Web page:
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Most of Us Have Compassion for Those Most Like Ourselves

October 20, 2000|ELEANOR BROWN | Eleanor Brown is a fellow at the New America Foundation in Washington, D.C

Presidential candidate George W. Bush has promised to "rally the armies of compassion" in addreskcsing America's most pressing social problems. Single mothers? Absentee fathers? Drug addicts? Let's just mobilize family, neighborhood and community resources.

Bush's pxolicy assumes that armies of compassionate volunteers will march out of the suburbs to rally around the black urban poor. But Bush's optimism lacks a basis in reality. The fact is, very few inner-city residents experience the benefits of programs run by suburbanites who abandon their cushy pads to live beside "the least among us."

As Douglas S. Massey and Nancy A. Denton, authors of "American Apartheid," demonstrate, 75% of blacks live in highly segregated neighborhoods. Indeed, the neighborhoods in which poor urban blacks reside are "hyper segregated" places where residential segregation creates nearly total social isolation.

Yes, compassionate white suburbanites volunteer for all sorts of things. But where? Close to home, among their neighbors. Other than on the stage of the Republican National Convention, these people are not very likely to have much contact with those most in need of their labor of compassion.

Marvin Olasky, the oft-described "father" of compassionate conservatism and an influential advisor to the Bush campaign, tells many tales of wealthy people doing extraordinary things. Former professional athletes abandon lives of fame and fortune to minister to lost souls in poor black communities. The CEO of the nation's largest real estate development company leaves his job to develop inner city neighborhoods. The list goes on. Bush envisions that these generous individuals will provide role models that he believes have been absent from poor urban neighborhoods, role models who hold regular jobs, marry and have children (in that order) and maintain life-long commitments to their families.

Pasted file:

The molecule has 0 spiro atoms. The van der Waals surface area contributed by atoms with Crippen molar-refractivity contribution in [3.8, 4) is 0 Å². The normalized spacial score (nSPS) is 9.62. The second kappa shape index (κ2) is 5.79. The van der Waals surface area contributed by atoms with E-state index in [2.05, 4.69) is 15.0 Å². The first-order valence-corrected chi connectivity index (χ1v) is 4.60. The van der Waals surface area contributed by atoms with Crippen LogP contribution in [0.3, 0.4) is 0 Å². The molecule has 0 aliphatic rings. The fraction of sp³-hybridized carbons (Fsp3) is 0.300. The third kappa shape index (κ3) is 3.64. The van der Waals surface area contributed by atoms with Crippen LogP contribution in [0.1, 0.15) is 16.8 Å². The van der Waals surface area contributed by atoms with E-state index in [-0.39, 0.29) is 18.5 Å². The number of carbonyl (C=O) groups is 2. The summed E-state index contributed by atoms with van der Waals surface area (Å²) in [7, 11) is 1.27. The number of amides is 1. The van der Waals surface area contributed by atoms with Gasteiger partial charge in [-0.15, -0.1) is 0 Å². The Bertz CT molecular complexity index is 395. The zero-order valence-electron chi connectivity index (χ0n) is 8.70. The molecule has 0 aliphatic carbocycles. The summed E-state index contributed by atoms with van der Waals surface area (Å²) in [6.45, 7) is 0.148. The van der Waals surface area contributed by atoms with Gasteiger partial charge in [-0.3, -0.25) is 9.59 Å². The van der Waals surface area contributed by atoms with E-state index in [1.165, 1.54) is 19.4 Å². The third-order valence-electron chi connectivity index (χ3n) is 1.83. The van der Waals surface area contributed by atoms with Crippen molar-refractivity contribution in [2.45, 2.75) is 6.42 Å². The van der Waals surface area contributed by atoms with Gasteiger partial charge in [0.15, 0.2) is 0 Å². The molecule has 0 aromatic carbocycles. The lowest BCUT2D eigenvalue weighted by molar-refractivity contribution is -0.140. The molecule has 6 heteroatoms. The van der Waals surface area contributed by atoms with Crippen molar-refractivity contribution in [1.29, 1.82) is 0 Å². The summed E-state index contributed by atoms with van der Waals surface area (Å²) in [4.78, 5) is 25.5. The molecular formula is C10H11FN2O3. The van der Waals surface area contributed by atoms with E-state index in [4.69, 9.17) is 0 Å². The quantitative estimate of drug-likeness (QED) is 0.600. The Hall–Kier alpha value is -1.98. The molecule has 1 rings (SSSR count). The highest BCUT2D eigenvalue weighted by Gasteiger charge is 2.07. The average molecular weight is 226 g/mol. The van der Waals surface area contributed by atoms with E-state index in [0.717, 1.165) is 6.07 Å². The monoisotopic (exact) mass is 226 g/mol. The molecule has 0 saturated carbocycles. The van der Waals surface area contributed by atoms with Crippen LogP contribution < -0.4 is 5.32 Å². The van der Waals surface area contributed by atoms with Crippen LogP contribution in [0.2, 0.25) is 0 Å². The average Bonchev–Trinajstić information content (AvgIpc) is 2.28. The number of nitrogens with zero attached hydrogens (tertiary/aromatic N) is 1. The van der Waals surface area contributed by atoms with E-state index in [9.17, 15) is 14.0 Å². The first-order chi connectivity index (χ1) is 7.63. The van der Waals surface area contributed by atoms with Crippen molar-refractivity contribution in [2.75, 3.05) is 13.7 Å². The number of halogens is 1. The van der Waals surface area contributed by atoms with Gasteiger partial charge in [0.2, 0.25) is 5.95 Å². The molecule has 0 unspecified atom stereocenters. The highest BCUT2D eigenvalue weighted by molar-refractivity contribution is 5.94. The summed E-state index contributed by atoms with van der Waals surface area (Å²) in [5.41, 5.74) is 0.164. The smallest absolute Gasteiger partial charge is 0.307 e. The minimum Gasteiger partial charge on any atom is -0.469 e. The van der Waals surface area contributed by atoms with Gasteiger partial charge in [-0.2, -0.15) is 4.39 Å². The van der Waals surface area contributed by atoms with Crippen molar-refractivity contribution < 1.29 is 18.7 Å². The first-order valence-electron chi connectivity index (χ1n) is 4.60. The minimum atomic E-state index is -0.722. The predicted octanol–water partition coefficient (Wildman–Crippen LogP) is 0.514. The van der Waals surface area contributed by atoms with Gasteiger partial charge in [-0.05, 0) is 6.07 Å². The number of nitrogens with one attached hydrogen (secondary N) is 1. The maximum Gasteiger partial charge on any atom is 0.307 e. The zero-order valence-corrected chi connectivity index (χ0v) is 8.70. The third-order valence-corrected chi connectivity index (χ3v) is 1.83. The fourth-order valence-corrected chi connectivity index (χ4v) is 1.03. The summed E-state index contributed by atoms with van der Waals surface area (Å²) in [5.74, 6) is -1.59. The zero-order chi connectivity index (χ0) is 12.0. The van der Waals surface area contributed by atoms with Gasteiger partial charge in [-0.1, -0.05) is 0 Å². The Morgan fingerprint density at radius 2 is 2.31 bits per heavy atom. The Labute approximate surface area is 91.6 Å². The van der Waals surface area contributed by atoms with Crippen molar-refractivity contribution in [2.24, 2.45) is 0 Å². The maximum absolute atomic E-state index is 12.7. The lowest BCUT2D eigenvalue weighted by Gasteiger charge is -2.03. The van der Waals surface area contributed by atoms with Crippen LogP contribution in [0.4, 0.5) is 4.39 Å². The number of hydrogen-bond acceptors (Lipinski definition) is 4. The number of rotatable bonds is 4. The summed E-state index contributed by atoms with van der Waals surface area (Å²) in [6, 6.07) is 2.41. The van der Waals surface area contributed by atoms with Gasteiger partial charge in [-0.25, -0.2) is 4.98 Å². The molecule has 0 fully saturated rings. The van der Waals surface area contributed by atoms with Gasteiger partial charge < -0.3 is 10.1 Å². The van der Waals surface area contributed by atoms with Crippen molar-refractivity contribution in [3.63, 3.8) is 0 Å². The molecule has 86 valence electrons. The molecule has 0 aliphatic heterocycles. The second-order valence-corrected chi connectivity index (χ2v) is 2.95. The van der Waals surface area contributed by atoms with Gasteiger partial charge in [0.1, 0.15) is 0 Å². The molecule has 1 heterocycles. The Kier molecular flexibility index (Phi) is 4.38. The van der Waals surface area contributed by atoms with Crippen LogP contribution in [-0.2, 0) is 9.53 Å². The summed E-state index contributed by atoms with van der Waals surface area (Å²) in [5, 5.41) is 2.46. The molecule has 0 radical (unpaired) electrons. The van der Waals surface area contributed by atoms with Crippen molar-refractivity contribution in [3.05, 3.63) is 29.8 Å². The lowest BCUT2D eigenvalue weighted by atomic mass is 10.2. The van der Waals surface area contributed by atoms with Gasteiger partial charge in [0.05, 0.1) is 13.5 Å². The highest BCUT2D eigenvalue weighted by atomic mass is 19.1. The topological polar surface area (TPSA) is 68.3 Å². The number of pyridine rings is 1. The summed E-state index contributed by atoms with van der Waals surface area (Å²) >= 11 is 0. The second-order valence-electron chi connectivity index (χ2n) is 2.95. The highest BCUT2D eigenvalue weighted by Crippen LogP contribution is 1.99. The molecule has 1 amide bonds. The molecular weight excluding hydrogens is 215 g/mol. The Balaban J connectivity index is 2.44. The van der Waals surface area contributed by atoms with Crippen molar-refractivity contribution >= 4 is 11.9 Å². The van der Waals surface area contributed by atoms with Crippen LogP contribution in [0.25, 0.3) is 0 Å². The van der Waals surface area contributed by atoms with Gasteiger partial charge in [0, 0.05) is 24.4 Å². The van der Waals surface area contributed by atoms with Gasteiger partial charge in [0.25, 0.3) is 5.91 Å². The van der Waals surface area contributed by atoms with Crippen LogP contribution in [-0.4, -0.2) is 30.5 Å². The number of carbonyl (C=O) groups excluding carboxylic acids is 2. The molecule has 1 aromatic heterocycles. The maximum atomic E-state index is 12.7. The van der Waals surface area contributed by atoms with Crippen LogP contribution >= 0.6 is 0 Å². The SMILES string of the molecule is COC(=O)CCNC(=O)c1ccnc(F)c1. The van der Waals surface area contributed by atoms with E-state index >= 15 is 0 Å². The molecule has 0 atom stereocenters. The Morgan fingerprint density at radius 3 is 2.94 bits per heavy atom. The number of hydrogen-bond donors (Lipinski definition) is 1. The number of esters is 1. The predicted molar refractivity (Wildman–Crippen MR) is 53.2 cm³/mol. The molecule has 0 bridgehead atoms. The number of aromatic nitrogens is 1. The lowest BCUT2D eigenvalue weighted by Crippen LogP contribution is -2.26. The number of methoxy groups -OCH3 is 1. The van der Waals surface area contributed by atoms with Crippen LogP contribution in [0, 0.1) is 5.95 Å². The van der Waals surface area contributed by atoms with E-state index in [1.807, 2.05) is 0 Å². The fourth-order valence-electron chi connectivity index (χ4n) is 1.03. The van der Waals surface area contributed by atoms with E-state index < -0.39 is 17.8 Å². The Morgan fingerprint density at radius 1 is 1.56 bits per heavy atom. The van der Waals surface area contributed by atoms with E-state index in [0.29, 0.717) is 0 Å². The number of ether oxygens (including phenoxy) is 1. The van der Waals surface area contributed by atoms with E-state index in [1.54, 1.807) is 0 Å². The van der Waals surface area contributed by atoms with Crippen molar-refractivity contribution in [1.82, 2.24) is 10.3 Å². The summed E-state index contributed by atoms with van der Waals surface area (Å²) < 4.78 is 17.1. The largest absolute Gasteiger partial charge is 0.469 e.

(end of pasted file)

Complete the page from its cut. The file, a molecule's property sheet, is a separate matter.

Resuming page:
But Bush and Olasky seem to forget that a fundamental feature of compassion is that it is rooted in empathy. And people are empathetic and compassionate to people who are most like themselves, people from similar neighborhoods, schools and cultures.

Bush makes much of the profound religious devotion of many of those who are courageous enough to bridge racial and socioeconomic boundaries. While it is true that religious Americans are more likely to volunteer than their secular counterparts, this does not address the question of who they help. The volunteering habits of evangelical Christians are particularly telling in this regard. According to Harvard political scientist Robert Putnam, author of "Bowling Alone: Civic Disengagement in America," when evangelical Christians volunteer, they are vastly more likely to assist fellow evangelicals than those outside of their own religious community. As the Rev. Martin Luther King Jr. once famously said, "Eleven o'clock Sunday morning is the most segregated time in America."

What does this mean for poor blacks in a compassionate conservative America?

Bush has some hard thinking to do. Yes, Americans are compassionate. Yet it is profoundly unrealistic to expect them to exercise compassion outside of the communities in which they live. There is a fundamental disconnect between the reservoirs of compassion and the communities that need it. The reality is that compassion itself is segregated.

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